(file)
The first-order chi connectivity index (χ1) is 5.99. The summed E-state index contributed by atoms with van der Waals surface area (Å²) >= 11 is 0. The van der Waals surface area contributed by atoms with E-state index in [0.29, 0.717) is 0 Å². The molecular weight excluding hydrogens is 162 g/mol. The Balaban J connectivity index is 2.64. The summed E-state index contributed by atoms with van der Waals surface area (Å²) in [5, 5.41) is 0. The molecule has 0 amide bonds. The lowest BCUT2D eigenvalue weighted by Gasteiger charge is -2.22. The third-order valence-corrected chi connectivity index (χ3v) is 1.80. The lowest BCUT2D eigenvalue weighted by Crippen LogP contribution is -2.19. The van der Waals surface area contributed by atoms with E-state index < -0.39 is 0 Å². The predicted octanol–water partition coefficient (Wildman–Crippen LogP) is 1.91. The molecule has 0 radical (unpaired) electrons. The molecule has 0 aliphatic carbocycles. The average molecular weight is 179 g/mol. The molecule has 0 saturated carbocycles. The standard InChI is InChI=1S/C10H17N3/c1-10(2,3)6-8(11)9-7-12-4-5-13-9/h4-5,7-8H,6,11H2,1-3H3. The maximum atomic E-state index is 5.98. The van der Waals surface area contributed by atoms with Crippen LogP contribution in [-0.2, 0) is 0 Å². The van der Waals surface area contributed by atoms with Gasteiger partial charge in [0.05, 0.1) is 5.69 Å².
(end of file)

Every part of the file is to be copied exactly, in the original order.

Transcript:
The first-order chi connectivity index (χ1) is 5.99. The summed E-state index contributed by atoms with van der Waals surface area (Å²) >= 11 is 0. The van der Waals surface area contributed by atoms with E-state index in [0.29, 0.717) is 0 Å². The molecular weight excluding hydrogens is 162 g/mol. The Balaban J connectivity index is 2.64. The summed E-state index contributed by atoms with van der Waals surface area (Å²) in [5, 5.41) is 0. The molecule has 0 amide bonds. The lowest BCUT2D eigenvalue weighted by Gasteiger charge is -2.22. The third-order valence-corrected chi connectivity index (χ3v) is 1.80. The lowest BCUT2D eigenvalue weighted by Crippen LogP contribution is -2.19. The van der Waals surface area contributed by atoms with E-state index < -0.39 is 0 Å². The predicted octanol–water partition coefficient (Wildman–Crippen LogP) is 1.91. The molecule has 0 radical (unpaired) electrons. The molecule has 0 aliphatic carbocycles. The average molecular weight is 179 g/mol. The molecule has 0 saturated carbocycles. The standard InChI is InChI=1S/C10H17N3/c1-10(2,3)6-8(11)9-7-12-4-5-13-9/h4-5,7-8H,6,11H2,1-3H3. The maximum atomic E-state index is 5.98. The van der Waals surface area contributed by atoms with Crippen LogP contribution in [-0.2, 0) is 0 Å². The van der Waals surface area contributed by atoms with Gasteiger partial charge in [0.05, 0.1) is 5.69 Å².